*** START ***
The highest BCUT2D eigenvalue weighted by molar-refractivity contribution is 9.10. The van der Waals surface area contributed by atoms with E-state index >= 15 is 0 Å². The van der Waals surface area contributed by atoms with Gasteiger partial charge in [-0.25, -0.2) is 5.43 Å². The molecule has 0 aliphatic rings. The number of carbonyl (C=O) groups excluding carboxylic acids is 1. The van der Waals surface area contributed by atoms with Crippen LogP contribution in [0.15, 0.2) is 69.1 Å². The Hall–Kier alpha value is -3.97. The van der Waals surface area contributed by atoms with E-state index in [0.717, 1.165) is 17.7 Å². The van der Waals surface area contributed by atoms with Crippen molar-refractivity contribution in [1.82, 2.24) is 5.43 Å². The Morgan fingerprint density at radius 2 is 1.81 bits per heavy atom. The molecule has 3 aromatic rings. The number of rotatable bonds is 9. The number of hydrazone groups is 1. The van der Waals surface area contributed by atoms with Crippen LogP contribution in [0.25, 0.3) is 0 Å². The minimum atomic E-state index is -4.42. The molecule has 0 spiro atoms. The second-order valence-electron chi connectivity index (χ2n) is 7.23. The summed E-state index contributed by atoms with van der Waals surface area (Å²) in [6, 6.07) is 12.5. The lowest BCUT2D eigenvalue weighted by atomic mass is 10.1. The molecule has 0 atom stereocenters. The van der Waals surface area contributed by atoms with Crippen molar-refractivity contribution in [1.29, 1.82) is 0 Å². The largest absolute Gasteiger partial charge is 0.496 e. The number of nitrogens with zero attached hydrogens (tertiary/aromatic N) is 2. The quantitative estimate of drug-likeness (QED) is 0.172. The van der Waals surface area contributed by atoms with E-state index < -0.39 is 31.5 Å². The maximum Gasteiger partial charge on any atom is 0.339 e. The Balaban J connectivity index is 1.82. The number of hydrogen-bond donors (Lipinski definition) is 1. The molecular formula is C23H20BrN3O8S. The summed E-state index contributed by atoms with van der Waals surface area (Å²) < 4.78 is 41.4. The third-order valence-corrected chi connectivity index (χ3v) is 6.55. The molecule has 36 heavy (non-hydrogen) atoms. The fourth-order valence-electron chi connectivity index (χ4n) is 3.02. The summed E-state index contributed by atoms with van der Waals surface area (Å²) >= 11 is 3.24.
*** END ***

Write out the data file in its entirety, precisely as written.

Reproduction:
The highest BCUT2D eigenvalue weighted by molar-refractivity contribution is 9.10. The van der Waals surface area contributed by atoms with E-state index >= 15 is 0 Å². The van der Waals surface area contributed by atoms with Gasteiger partial charge in [-0.25, -0.2) is 5.43 Å². The molecule has 0 aliphatic rings. The number of carbonyl (C=O) groups excluding carboxylic acids is 1. The van der Waals surface area contributed by atoms with Crippen LogP contribution in [0.15, 0.2) is 69.1 Å². The Hall–Kier alpha value is -3.97. The van der Waals surface area contributed by atoms with E-state index in [0.717, 1.165) is 17.7 Å². The van der Waals surface area contributed by atoms with Crippen molar-refractivity contribution in [1.82, 2.24) is 5.43 Å². The Morgan fingerprint density at radius 2 is 1.81 bits per heavy atom. The molecule has 3 aromatic rings. The number of rotatable bonds is 9. The number of hydrazone groups is 1. The van der Waals surface area contributed by atoms with Crippen LogP contribution in [0.25, 0.3) is 0 Å². The minimum atomic E-state index is -4.42. The molecule has 0 spiro atoms. The second-order valence-electron chi connectivity index (χ2n) is 7.23. The summed E-state index contributed by atoms with van der Waals surface area (Å²) in [6, 6.07) is 12.5. The lowest BCUT2D eigenvalue weighted by atomic mass is 10.1. The molecule has 0 atom stereocenters. The van der Waals surface area contributed by atoms with Crippen molar-refractivity contribution in [1.29, 1.82) is 0 Å². The largest absolute Gasteiger partial charge is 0.496 e. The number of nitrogens with zero attached hydrogens (tertiary/aromatic N) is 2. The quantitative estimate of drug-likeness (QED) is 0.172. The van der Waals surface area contributed by atoms with E-state index < -0.39 is 31.5 Å². The maximum Gasteiger partial charge on any atom is 0.339 e. The Balaban J connectivity index is 1.82. The number of hydrogen-bond donors (Lipinski definition) is 1. The molecular formula is C23H20BrN3O8S. The summed E-state index contributed by atoms with van der Waals surface area (Å²) < 4.78 is 41.4. The third-order valence-corrected chi connectivity index (χ3v) is 6.55. The molecule has 36 heavy (non-hydrogen) atoms. The fourth-order valence-electron chi connectivity index (χ4n) is 3.02. The summed E-state index contributed by atoms with van der Waals surface area (Å²) >= 11 is 3.24.